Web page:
On Thursday, we found out that there was growth on the negative controls for our killswitch/AKR transformation, and we believe it was because our LB + Chloramphenicol plates were improperly prepared. However, since we still had leftover transformants from the previous day, we poured new proper antibiotic plates and plated them. We extracted a PCR amplified Tyrosinase 1 and ran a Gibson assembly of the Tyrosinase, but a gel of the construct did not show any bands, we found out later in the day. We also decided to recheck a few of our DNA concentrations with Nanodrop since a smaller than expected concentration could result in the lack of bands; turns out the concentrations were in fact lower in the Gibson product of AKR, and an abundance of primers in the amplified Gibson distorted the reading. Thus, we ran another Gibson reaction for AKR.

Friday, July 31th

Friday we redid Gibson assemblies on Tyrosinase and Laccase and ran PCR amplification on the Lignin Peroxidase and Versatile Peroxidase full constructs. After checking them on gels, both Lignin Peroxidase and Versatile Peroxidase appear to be constructed correctly and ready for insertion into plasmid backbones. Tyrosinase and Laccase constructs should also be ready for insertion into vector backbones, which will be done over the weekend. By the middle of next week, we should be ready to submit all completed constructs in pSB1C3 to the iGEM Registry.

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Monday, July 20th

We began the week by PCR amplifying three of the G blocks which had failed to adequately show up on a gel when we tried amplifying them the first time. Last Friday, we had begun trying to assemble G block 1 and 2 of the Manganese Peroxidase device by using overlap PCR. On Monday, we completed the overlap PCR of Manganese Peroxidase, but it was unsuccessful. After talking to our graduate adviser, Sam Lee, we found out that the annealing temperature we were using was probably too low. We changed the PCR program so that the annealing temperature was based off of the DNA overlap region’s melting temperature. Then, we began applying the new protocol to try and assemble VP1 and VP2 as well as the two AKR devices.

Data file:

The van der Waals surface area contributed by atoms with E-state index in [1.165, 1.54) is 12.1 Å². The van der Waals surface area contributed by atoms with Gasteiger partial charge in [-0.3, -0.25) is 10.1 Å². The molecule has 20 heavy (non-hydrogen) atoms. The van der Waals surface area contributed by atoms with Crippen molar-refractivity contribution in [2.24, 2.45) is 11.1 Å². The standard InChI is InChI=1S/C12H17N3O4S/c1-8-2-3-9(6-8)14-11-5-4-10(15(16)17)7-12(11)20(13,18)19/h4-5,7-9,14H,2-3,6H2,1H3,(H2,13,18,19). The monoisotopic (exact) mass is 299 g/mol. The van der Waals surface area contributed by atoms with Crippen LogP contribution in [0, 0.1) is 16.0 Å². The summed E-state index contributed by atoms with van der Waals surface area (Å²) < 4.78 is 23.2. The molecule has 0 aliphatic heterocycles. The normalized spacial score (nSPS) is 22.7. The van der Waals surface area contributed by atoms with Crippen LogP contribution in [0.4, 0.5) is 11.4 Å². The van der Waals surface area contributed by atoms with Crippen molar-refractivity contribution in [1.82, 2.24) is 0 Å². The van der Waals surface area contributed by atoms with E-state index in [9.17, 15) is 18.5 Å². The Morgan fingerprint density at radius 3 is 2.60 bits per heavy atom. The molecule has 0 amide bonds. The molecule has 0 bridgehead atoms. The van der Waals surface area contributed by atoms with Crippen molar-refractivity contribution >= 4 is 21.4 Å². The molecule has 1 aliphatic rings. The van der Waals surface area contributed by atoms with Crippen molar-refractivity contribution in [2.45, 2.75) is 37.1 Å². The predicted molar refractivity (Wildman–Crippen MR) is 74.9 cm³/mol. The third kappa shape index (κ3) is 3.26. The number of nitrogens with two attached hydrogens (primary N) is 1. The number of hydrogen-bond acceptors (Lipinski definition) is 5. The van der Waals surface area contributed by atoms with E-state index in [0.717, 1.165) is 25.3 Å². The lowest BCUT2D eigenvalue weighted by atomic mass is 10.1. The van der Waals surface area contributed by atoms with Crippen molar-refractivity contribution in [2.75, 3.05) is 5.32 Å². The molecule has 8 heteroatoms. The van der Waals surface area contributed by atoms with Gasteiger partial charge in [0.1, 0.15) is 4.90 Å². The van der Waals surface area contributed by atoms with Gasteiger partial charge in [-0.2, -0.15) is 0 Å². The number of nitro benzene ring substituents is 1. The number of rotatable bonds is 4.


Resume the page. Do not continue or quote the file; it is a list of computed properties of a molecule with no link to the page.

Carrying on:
The killswitch team worked on ligating the promoter, RBS, lysing agent, and terminator.

The prototype team also met with Dr. Mosier to discuss the best way to design and build a model bioreactor. We now have a design and a list of parts to order.

Tuesday, July 21th

On Tuesday, we Nano-dropped the gel extraction we had done last week after overlap PCR amplification of Manganese Peroxidase and realized that it had been successful! We finally had an assembled device. Before we could transform the synthetic DNA into our yeast chassis, though, we needed to run a restriction enzyme digest and ligate the assembled MnP to our plasmid backbone. We completed that and then PCR amplified more G Blocks so that we could perform more Gibson Assembly later on in the week.

Also, the killswitch team transformed their entire assembled device into E. coli, so that the plasmids would replicate.

Wednesday, July 22th

The Manganese Peroxidase device which had been vector inserted on Tuesday was transformed into E. coli on Wednesday. Although overlap worked for Manganese Peroxidase, it did not work on any of the other G Blocks we tried. Thus, we decided to give overlap PCR a break and return to Gibson Assembly. We used our PCR purified AKR G Blocks from last week to run a Gibson Assembly. Also, since we were almost completely out of several PCR purified G Blocks, we ran a gel of our recent PCR amplified products and then PCR purified the ones which showed single bands at the desired base pair length.

Thursday, July 23th

On Thursday morning, the killswitch team purified the plasmids containing their killswitch device from the E. coli. They then Nano-dropped the results to make sure that their DNA concentration was high enough.

The enzyme track performed a Gibson Assembly of Versatile Peroxidase 1 and Versatile Peroxidase 2. We also gel extracted the PCR products of the G Blocks which had shown multiple bands in order to isolate the DNA at the desired base pair length. Finally, we ran a new gel to verify the remaining PCR products and to see if the Gibson Assembly of AKR had worked. The gel showed a faint band at the correct base pair length, so next we will work on ligating the device to our backbone.

Friday, July 24th

We were out of the lab for the entire day on Friday because we were visiting the Cardinal ethanol plant in Union City, Indiana. This visit was part of our Human Practices side of the project and helped give us a better idea of how current industrial ethanol plants work. The facility that we visited takes corn and produces 100 million gallons of ethanol each year. We were able to tour the facility and discuss our questions with the plant manager.

ethanol plant